PMF and Iraqi forces controlled Kirkuk and nearby areas after Peshmerga forces retreated from it. Commander of Tigris operations Maj-Gen Ali Fadil Amraa told DW that security work within Kirkuk is restricted to local police.

DW also reported a security source saying the Directorate of National Security in Kirkuk had apprehended several persons who claimed they belonged to PMF, searching houses in the city, after which security forces and police toured the Kurdish areas to assures civilians.

Streets between Kirkuk and Erbil were crowded with Kurdish residents who continued to flee Kirkuk, fearing abuse or arrests. Large numbers have headed towards Sulaimania.

Kurdish member of Iraqi parliament Renas Jano believes that the incidents in Kirkuk aim at targeting the strong position of Kurdistan.

Jano told Asharq al-Awsat newspaper that Iran entered Kirkuk aiming to weaken Peshmerga capabilities to an extent they can’t do anything in the post-ISIS era.

He explained that real changes will happen after ISIS has been terminated, and stated that after the decision of US concerning the nuclear deal, Iran is trying to fully control Iraq. He believes Tehran wants to do so for two reasons: compensate the financial losses of wars in Syria and Yemen through Iraqi oil, and overcome human losses it suffered during the war in Syria by employing other forces in Iraq like the PMF.

Jano considered the incidents occurring in Kirkuk a genocide against its civilians.

Meanwhile, head of Patriotic Union of Kurdistan (PUK) in Kirkuk Aso Mamand announced that he was informed by the Iraqi forces that the city council would convene on Thursday to select a new governor.

He told reporters on Wednesday that some PMF fighters have stormed Kurdish houses, but described the situation as generally “calm.”

In addition, Vice president of Kurdistan and deputy leader of PUK Kosart Rasul Ali warned in a statement that what is happening is another Anfal against Kurds, in reference to a similar campaign they suffered in Baghdad during the residency of late President Saddam Hussein.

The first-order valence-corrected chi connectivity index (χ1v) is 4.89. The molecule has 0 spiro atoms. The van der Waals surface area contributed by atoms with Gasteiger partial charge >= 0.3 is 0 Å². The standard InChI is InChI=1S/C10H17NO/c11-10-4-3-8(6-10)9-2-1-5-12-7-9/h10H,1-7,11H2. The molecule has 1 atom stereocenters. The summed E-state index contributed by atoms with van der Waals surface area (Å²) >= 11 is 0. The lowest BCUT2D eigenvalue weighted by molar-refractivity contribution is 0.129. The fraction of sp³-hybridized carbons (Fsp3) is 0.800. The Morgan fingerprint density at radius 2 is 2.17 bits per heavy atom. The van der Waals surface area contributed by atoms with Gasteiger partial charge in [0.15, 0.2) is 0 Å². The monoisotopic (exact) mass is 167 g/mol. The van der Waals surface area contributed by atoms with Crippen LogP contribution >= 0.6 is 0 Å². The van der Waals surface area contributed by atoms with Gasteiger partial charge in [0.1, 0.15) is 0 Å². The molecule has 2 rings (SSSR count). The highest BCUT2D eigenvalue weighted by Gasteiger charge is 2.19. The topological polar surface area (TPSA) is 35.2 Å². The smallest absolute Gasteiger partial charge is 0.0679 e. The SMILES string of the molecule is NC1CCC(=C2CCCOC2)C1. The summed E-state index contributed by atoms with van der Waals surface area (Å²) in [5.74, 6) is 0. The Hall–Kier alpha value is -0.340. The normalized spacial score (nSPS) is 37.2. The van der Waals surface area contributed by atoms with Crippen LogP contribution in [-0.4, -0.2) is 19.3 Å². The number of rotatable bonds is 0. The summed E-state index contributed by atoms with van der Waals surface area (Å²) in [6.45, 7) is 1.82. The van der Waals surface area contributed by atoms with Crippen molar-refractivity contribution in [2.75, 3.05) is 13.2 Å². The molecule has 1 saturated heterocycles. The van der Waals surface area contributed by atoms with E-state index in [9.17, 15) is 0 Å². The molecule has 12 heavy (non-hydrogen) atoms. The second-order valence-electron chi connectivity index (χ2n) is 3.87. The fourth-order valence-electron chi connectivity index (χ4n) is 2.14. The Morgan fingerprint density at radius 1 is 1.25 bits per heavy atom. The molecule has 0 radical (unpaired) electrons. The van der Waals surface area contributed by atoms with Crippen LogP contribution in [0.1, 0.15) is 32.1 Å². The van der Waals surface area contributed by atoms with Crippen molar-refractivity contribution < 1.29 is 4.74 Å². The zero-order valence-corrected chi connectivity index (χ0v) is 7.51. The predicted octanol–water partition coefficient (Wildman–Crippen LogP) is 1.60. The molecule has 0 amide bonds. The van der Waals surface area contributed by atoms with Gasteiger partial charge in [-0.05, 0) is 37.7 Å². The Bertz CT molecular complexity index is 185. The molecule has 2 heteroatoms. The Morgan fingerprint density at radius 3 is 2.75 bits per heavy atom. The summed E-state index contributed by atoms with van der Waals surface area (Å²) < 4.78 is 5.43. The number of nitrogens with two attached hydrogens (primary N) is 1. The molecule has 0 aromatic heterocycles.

“Some apostates abandoned the PUK’s doctrine without returning to our party’s leadership and became the invaders’ assistant to obtain some personal, temporary gains. With this disgusting act, they are slipping themselves into the black pages of the history of our nation, humiliated,” he added.

Iraqi Army Retakes Central Hawija from ISIS

Shi'ite Popular Mobilization Forces and Iraqi army members gather on the outskirts of Hawija

Iraqi forces have captured Hawija and the encompassing territory from ISIS, however some battles still raged in a pocket toward the north and east of the town where the militants were surrounded, the military said on Thursday.

Hawija, where tens of thousands of civilians live, has been under the militant group’s control since 2014.

With the capture of Hawija, the militants’ last stronghold in northern Iraq, ISIS will be left controlling only a stretch of land along the border with Syria.

On Wednesday, the Iraqi army said it had killed 196 ISIS militants and recaptured 98 villages around Hawija, located near the Kurdish-held oil city of Kirkuk.